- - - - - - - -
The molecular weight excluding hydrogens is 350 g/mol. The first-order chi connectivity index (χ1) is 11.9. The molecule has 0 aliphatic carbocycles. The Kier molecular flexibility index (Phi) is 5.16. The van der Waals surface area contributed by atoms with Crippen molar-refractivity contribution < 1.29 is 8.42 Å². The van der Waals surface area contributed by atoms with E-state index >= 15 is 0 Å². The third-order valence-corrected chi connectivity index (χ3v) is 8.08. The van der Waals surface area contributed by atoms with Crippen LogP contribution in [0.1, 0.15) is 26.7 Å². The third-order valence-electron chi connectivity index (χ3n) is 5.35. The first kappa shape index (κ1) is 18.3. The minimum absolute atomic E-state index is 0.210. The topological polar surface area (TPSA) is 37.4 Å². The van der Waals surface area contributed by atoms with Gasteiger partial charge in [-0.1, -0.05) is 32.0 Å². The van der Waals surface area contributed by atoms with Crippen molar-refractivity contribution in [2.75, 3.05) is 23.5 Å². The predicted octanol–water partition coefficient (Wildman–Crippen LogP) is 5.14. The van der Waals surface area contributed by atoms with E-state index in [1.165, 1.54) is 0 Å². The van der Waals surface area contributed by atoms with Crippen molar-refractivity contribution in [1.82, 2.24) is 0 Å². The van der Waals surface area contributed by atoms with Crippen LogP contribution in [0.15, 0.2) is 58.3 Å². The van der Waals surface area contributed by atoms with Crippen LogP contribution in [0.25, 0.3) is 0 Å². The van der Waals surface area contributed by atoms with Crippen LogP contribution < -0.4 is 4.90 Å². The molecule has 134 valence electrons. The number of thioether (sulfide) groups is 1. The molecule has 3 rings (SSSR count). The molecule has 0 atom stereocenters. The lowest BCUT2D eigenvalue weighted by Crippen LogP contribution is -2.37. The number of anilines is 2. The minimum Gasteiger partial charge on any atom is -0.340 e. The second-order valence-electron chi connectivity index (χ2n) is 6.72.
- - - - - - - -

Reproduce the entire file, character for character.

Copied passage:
The molecular weight excluding hydrogens is 350 g/mol. The first-order chi connectivity index (χ1) is 11.9. The molecule has 0 aliphatic carbocycles. The Kier molecular flexibility index (Phi) is 5.16. The van der Waals surface area contributed by atoms with Crippen molar-refractivity contribution < 1.29 is 8.42 Å². The van der Waals surface area contributed by atoms with E-state index >= 15 is 0 Å². The third-order valence-corrected chi connectivity index (χ3v) is 8.08. The van der Waals surface area contributed by atoms with Crippen LogP contribution in [0.1, 0.15) is 26.7 Å². The third-order valence-electron chi connectivity index (χ3n) is 5.35. The first kappa shape index (κ1) is 18.3. The minimum absolute atomic E-state index is 0.210. The topological polar surface area (TPSA) is 37.4 Å². The van der Waals surface area contributed by atoms with Gasteiger partial charge in [-0.1, -0.05) is 32.0 Å². The van der Waals surface area contributed by atoms with Crippen molar-refractivity contribution in [2.75, 3.05) is 23.5 Å². The predicted octanol–water partition coefficient (Wildman–Crippen LogP) is 5.14. The van der Waals surface area contributed by atoms with E-state index in [1.165, 1.54) is 0 Å². The van der Waals surface area contributed by atoms with Crippen molar-refractivity contribution in [1.82, 2.24) is 0 Å². The van der Waals surface area contributed by atoms with Crippen LogP contribution in [0.15, 0.2) is 58.3 Å². The van der Waals surface area contributed by atoms with Crippen LogP contribution in [0.25, 0.3) is 0 Å². The van der Waals surface area contributed by atoms with Crippen LogP contribution < -0.4 is 4.90 Å². The molecule has 134 valence electrons. The number of thioether (sulfide) groups is 1. The molecule has 3 rings (SSSR count). The molecule has 0 atom stereocenters. The lowest BCUT2D eigenvalue weighted by Crippen LogP contribution is -2.37. The number of anilines is 2. The minimum Gasteiger partial charge on any atom is -0.340 e. The second-order valence-electron chi connectivity index (χ2n) is 6.72.